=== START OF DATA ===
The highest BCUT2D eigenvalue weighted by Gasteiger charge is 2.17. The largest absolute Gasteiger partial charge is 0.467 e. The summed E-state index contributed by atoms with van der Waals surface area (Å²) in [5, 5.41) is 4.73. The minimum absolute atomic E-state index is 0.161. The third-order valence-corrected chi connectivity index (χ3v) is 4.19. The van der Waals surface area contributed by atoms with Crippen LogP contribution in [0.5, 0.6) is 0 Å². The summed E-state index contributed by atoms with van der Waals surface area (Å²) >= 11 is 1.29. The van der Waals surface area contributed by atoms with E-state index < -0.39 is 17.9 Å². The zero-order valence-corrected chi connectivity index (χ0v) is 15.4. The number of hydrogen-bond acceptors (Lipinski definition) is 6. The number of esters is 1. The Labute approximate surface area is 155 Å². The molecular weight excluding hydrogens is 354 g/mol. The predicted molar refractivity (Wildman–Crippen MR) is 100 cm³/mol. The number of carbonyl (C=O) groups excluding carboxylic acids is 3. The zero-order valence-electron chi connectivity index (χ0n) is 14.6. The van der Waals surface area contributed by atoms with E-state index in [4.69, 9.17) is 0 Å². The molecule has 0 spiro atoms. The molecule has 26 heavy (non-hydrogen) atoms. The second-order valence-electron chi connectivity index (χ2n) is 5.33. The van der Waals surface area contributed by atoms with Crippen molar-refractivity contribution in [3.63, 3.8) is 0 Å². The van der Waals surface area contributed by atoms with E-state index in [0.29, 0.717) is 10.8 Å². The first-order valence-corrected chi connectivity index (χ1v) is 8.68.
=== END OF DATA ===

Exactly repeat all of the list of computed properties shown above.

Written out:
The highest BCUT2D eigenvalue weighted by Gasteiger charge is 2.17. The largest absolute Gasteiger partial charge is 0.467 e. The summed E-state index contributed by atoms with van der Waals surface area (Å²) in [5, 5.41) is 4.73. The minimum absolute atomic E-state index is 0.161. The third-order valence-corrected chi connectivity index (χ3v) is 4.19. The van der Waals surface area contributed by atoms with Crippen LogP contribution in [0.5, 0.6) is 0 Å². The summed E-state index contributed by atoms with van der Waals surface area (Å²) >= 11 is 1.29. The van der Waals surface area contributed by atoms with E-state index < -0.39 is 17.9 Å². The zero-order valence-corrected chi connectivity index (χ0v) is 15.4. The number of hydrogen-bond acceptors (Lipinski definition) is 6. The number of esters is 1. The Labute approximate surface area is 155 Å². The molecular weight excluding hydrogens is 354 g/mol. The predicted molar refractivity (Wildman–Crippen MR) is 100 cm³/mol. The number of carbonyl (C=O) groups excluding carboxylic acids is 3. The zero-order valence-electron chi connectivity index (χ0n) is 14.6. The van der Waals surface area contributed by atoms with E-state index in [4.69, 9.17) is 0 Å². The molecule has 0 spiro atoms. The molecule has 26 heavy (non-hydrogen) atoms. The second-order valence-electron chi connectivity index (χ2n) is 5.33. The van der Waals surface area contributed by atoms with Crippen molar-refractivity contribution in [3.63, 3.8) is 0 Å². The van der Waals surface area contributed by atoms with E-state index in [0.29, 0.717) is 10.8 Å². The first-order valence-corrected chi connectivity index (χ1v) is 8.68.